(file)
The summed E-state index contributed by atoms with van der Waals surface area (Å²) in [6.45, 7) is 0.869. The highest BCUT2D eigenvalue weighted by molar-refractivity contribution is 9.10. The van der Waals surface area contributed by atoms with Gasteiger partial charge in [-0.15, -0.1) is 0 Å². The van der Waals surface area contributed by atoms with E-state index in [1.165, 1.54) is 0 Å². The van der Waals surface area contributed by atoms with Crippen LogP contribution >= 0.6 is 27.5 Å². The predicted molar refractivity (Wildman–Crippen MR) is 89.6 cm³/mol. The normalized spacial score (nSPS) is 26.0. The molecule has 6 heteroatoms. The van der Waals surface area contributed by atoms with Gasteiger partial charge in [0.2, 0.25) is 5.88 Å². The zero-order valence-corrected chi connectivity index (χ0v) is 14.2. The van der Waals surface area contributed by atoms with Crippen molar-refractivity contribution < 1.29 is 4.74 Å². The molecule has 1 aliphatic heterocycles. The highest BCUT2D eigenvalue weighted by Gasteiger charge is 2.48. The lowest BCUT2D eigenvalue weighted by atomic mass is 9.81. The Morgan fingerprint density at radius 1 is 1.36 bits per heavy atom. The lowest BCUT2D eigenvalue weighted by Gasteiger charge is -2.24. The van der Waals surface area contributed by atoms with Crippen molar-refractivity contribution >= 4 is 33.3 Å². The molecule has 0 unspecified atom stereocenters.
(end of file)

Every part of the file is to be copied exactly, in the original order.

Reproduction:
The summed E-state index contributed by atoms with van der Waals surface area (Å²) in [6.45, 7) is 0.869. The highest BCUT2D eigenvalue weighted by molar-refractivity contribution is 9.10. The van der Waals surface area contributed by atoms with Gasteiger partial charge in [-0.15, -0.1) is 0 Å². The van der Waals surface area contributed by atoms with E-state index in [1.165, 1.54) is 0 Å². The van der Waals surface area contributed by atoms with Crippen LogP contribution >= 0.6 is 27.5 Å². The predicted molar refractivity (Wildman–Crippen MR) is 89.6 cm³/mol. The normalized spacial score (nSPS) is 26.0. The molecule has 6 heteroatoms. The van der Waals surface area contributed by atoms with Gasteiger partial charge in [0.2, 0.25) is 5.88 Å². The zero-order valence-corrected chi connectivity index (χ0v) is 14.2. The van der Waals surface area contributed by atoms with Crippen molar-refractivity contribution < 1.29 is 4.74 Å². The molecule has 1 aliphatic heterocycles. The highest BCUT2D eigenvalue weighted by Gasteiger charge is 2.48. The lowest BCUT2D eigenvalue weighted by atomic mass is 9.81. The Morgan fingerprint density at radius 1 is 1.36 bits per heavy atom. The lowest BCUT2D eigenvalue weighted by Gasteiger charge is -2.24. The van der Waals surface area contributed by atoms with Crippen molar-refractivity contribution >= 4 is 33.3 Å². The molecule has 0 unspecified atom stereocenters.